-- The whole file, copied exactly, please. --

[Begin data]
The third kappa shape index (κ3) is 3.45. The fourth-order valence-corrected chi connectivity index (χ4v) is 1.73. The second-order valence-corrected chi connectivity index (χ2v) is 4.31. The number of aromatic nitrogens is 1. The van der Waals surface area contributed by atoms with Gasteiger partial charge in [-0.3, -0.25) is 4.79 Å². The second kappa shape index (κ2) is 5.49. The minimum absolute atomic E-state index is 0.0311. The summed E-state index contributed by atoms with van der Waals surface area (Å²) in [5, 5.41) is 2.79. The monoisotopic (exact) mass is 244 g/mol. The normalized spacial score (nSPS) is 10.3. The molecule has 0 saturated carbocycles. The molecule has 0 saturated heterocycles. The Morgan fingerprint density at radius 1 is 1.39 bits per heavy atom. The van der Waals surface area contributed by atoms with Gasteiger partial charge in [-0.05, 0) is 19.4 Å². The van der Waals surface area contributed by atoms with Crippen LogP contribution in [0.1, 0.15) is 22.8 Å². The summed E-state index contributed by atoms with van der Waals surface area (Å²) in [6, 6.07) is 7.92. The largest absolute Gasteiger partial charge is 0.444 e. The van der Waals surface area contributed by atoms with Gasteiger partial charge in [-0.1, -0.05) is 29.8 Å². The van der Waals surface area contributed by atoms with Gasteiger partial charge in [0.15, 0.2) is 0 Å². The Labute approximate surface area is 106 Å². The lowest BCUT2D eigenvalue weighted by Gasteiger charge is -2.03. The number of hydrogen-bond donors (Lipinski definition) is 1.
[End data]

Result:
The third kappa shape index (κ3) is 3.45. The fourth-order valence-corrected chi connectivity index (χ4v) is 1.73. The second-order valence-corrected chi connectivity index (χ2v) is 4.31. The number of aromatic nitrogens is 1. The van der Waals surface area contributed by atoms with Gasteiger partial charge in [-0.3, -0.25) is 4.79 Å². The second kappa shape index (κ2) is 5.49. The minimum absolute atomic E-state index is 0.0311. The summed E-state index contributed by atoms with van der Waals surface area (Å²) in [5, 5.41) is 2.79. The monoisotopic (exact) mass is 244 g/mol. The normalized spacial score (nSPS) is 10.3. The molecule has 0 saturated carbocycles. The molecule has 0 saturated heterocycles. The Morgan fingerprint density at radius 1 is 1.39 bits per heavy atom. The van der Waals surface area contributed by atoms with Gasteiger partial charge in [-0.05, 0) is 19.4 Å². The van der Waals surface area contributed by atoms with Crippen LogP contribution in [0.1, 0.15) is 22.8 Å². The summed E-state index contributed by atoms with van der Waals surface area (Å²) in [6, 6.07) is 7.92. The largest absolute Gasteiger partial charge is 0.444 e. The van der Waals surface area contributed by atoms with Gasteiger partial charge in [-0.1, -0.05) is 29.8 Å². The van der Waals surface area contributed by atoms with Gasteiger partial charge in [0.15, 0.2) is 0 Å². The Labute approximate surface area is 106 Å². The lowest BCUT2D eigenvalue weighted by Gasteiger charge is -2.03. The number of hydrogen-bond donors (Lipinski definition) is 1.